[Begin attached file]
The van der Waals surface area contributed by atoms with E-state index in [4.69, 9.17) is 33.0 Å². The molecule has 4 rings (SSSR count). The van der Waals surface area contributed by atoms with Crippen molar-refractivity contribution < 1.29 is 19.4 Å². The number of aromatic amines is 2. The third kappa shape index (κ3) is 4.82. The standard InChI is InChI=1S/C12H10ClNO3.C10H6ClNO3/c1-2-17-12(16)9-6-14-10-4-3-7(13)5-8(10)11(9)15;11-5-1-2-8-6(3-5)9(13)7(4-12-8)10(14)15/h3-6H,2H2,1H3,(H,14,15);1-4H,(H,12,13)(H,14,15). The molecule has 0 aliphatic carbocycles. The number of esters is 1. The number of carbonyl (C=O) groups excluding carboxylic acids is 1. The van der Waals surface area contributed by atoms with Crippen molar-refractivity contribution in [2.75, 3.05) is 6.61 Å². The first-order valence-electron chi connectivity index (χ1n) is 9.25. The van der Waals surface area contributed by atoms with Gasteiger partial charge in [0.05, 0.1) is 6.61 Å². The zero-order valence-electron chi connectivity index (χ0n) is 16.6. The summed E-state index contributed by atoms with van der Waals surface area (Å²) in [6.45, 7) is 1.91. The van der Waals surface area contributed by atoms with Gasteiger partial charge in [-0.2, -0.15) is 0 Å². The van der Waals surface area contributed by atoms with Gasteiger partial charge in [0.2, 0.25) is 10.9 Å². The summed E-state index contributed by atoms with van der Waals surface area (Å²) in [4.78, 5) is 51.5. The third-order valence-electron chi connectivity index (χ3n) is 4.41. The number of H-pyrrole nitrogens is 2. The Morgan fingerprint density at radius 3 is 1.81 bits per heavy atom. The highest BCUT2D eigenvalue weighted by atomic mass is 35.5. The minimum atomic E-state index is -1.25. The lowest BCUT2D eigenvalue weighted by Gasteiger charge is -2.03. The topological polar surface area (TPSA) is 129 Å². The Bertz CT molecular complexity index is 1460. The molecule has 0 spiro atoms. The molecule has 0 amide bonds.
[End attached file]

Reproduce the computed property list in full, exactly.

The van der Waals surface area contributed by atoms with E-state index in [4.69, 9.17) is 33.0 Å². The molecule has 4 rings (SSSR count). The van der Waals surface area contributed by atoms with Crippen molar-refractivity contribution < 1.29 is 19.4 Å². The number of aromatic amines is 2. The third kappa shape index (κ3) is 4.82. The standard InChI is InChI=1S/C12H10ClNO3.C10H6ClNO3/c1-2-17-12(16)9-6-14-10-4-3-7(13)5-8(10)11(9)15;11-5-1-2-8-6(3-5)9(13)7(4-12-8)10(14)15/h3-6H,2H2,1H3,(H,14,15);1-4H,(H,12,13)(H,14,15). The molecule has 0 aliphatic carbocycles. The number of esters is 1. The number of carbonyl (C=O) groups excluding carboxylic acids is 1. The van der Waals surface area contributed by atoms with Crippen molar-refractivity contribution in [2.75, 3.05) is 6.61 Å². The first-order valence-electron chi connectivity index (χ1n) is 9.25. The van der Waals surface area contributed by atoms with Gasteiger partial charge in [0.05, 0.1) is 6.61 Å². The zero-order valence-electron chi connectivity index (χ0n) is 16.6. The summed E-state index contributed by atoms with van der Waals surface area (Å²) in [6.45, 7) is 1.91. The van der Waals surface area contributed by atoms with Gasteiger partial charge in [-0.2, -0.15) is 0 Å². The van der Waals surface area contributed by atoms with Gasteiger partial charge in [0.2, 0.25) is 10.9 Å². The summed E-state index contributed by atoms with van der Waals surface area (Å²) in [4.78, 5) is 51.5. The third-order valence-electron chi connectivity index (χ3n) is 4.41. The number of H-pyrrole nitrogens is 2. The Morgan fingerprint density at radius 3 is 1.81 bits per heavy atom. The highest BCUT2D eigenvalue weighted by atomic mass is 35.5. The minimum atomic E-state index is -1.25. The lowest BCUT2D eigenvalue weighted by Gasteiger charge is -2.03. The topological polar surface area (TPSA) is 129 Å². The Bertz CT molecular complexity index is 1460. The molecule has 0 spiro atoms. The molecule has 0 amide bonds.